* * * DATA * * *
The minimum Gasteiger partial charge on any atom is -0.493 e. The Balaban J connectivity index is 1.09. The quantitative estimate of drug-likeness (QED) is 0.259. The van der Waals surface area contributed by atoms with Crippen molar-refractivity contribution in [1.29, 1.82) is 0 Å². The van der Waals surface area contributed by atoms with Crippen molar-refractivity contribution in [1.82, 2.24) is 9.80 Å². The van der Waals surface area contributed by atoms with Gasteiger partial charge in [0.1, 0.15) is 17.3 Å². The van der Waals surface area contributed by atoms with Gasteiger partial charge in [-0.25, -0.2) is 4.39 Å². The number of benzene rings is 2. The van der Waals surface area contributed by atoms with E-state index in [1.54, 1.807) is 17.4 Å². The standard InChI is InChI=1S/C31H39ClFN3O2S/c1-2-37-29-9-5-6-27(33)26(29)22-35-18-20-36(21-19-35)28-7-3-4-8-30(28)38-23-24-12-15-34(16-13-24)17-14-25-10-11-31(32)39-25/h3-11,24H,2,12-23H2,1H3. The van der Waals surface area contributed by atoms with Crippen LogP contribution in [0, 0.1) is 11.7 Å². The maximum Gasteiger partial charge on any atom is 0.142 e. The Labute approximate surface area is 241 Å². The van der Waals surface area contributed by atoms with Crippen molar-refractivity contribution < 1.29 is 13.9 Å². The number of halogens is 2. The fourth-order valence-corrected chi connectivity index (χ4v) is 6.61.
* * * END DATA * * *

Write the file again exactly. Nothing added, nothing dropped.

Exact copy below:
The minimum Gasteiger partial charge on any atom is -0.493 e. The Balaban J connectivity index is 1.09. The quantitative estimate of drug-likeness (QED) is 0.259. The van der Waals surface area contributed by atoms with Crippen molar-refractivity contribution in [1.29, 1.82) is 0 Å². The van der Waals surface area contributed by atoms with Crippen molar-refractivity contribution in [1.82, 2.24) is 9.80 Å². The van der Waals surface area contributed by atoms with Gasteiger partial charge in [0.1, 0.15) is 17.3 Å². The van der Waals surface area contributed by atoms with Gasteiger partial charge in [-0.25, -0.2) is 4.39 Å². The number of benzene rings is 2. The van der Waals surface area contributed by atoms with E-state index in [1.54, 1.807) is 17.4 Å². The standard InChI is InChI=1S/C31H39ClFN3O2S/c1-2-37-29-9-5-6-27(33)26(29)22-35-18-20-36(21-19-35)28-7-3-4-8-30(28)38-23-24-12-15-34(16-13-24)17-14-25-10-11-31(32)39-25/h3-11,24H,2,12-23H2,1H3. The van der Waals surface area contributed by atoms with Crippen LogP contribution in [0, 0.1) is 11.7 Å². The maximum Gasteiger partial charge on any atom is 0.142 e. The Labute approximate surface area is 241 Å². The van der Waals surface area contributed by atoms with Crippen molar-refractivity contribution < 1.29 is 13.9 Å². The number of halogens is 2. The fourth-order valence-corrected chi connectivity index (χ4v) is 6.61.